Everyone in the comic book industry is looking at Image Comics. Between its strong run of hot hits and bold exclamations of a new “Big Three” of comics publishers, they have positioned themselves well — but if we consider the whole spectrum of comics, it must be said that rival publisher IDW has established just as exciting a line up of fantastic comics. Focusing on licenses, and “re-developing” stagnating properties, IDW has had some major success with GI Joe, Transformers, and less-mainstream-but-even-hotter Suicide Girls comic. None of these series come close to matching the fun and excitement that IDW has returned to… Dungeons & Dragons.
Yup, break out your four, twelve, and twenty-sided dice, and pick up their on-going series that features the best RPG-comic story that I have ever seen. This comic utilizes to all the usual stereotypes that even non-D&D players will already pick up on as fantasy-geek-chic rolls through mainstream culture. Then the comic takes these stereotypes (and reader expectations) and inverts them just enough that you find yourself laughing both at the story, and at yourself for being suckered in so easily. It’s like the joke is on you for believing in stereotypes, and yet, by having believed in those stereotypes, the story is that much funnier and nuanced. I’d say I’m reading too much into this fun sword-and-sorcery adventure comic, but I really don’t think so.
Dungeons & Dragons is perfect for new readers who pick it up randomwly, but even more satisfying for those who have know and enjoyed the D&D game for years. The only drawback to this comic is that it is heavily tied into the 4th edition of the role-playing game. For newer fans of the game system, the extra notes at the back, designed to help you recreate or reuse elements from each issue, are probably a lot of fun. I certainly wish there had been a book like this for me 15 years ago. Still, for more ‘experienced’ fans like myself, who like most older folks, keep claiming that “It’s only best when it’s XX edition” (personally I’m still pretty happy with 3.5), this material serves to remind us how much D&D is being directed at the vid-gamer crowd these days.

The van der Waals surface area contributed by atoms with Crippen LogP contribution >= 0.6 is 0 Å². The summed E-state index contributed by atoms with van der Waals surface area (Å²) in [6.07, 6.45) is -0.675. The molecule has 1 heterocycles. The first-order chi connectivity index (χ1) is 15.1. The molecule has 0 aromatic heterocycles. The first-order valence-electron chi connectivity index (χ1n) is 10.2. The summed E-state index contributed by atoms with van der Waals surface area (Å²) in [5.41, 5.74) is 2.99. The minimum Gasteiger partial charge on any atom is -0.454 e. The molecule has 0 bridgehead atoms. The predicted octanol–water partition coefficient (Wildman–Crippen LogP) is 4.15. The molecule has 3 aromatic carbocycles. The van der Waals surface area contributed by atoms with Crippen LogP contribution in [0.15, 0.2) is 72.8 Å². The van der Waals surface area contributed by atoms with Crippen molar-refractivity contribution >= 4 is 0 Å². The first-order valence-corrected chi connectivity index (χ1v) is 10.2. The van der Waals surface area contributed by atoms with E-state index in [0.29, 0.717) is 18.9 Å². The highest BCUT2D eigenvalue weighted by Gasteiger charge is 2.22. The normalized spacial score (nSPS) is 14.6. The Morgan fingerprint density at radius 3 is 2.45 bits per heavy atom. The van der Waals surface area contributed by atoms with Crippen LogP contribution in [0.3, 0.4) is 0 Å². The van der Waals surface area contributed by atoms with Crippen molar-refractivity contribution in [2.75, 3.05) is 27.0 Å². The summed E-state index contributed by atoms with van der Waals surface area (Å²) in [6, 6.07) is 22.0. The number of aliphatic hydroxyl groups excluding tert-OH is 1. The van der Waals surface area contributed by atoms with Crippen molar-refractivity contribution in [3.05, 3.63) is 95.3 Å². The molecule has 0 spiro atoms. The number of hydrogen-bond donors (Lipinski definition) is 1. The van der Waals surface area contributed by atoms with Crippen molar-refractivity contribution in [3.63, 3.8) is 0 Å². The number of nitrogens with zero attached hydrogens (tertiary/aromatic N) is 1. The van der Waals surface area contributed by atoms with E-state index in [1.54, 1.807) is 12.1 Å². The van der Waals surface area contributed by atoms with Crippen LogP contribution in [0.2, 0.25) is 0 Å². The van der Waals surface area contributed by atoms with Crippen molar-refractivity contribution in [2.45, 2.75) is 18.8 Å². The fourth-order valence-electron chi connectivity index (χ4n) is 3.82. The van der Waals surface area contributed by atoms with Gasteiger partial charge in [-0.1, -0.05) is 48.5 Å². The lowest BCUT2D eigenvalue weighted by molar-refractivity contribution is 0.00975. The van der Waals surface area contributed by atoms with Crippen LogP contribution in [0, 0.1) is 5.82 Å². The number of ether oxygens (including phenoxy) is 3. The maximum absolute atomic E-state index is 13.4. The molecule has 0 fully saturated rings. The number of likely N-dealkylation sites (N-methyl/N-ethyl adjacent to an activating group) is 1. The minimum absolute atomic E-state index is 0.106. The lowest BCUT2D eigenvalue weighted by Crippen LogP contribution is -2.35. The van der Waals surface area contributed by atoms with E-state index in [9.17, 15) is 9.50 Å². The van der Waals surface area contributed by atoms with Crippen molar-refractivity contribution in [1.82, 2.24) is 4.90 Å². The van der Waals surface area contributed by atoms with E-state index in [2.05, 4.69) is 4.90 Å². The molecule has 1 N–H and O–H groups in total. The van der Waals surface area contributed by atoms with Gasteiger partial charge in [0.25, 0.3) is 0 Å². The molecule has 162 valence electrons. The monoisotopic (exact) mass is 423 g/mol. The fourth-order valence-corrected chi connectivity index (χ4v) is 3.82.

Still, when the only major complaint about a comic is the bonus material (and how it makes me feel old), the series is doing something right. Written by John Rogers, with art by Horacio Domingues, JUANAN, and Andrea Di Vito; Issue #7 might not be the best jumping in point. Middle of adventure, the characters flashbacking/time travelling through the story, and alliances shifting from moment to moment, the issue might be a little tough to open and dive right in. Then again, if you liked the wildness and the “who knows what could happen next” aspect of role-playing games, then this might be exactly the perfect issue to pick up and discover the new Dungeons & Dragons series.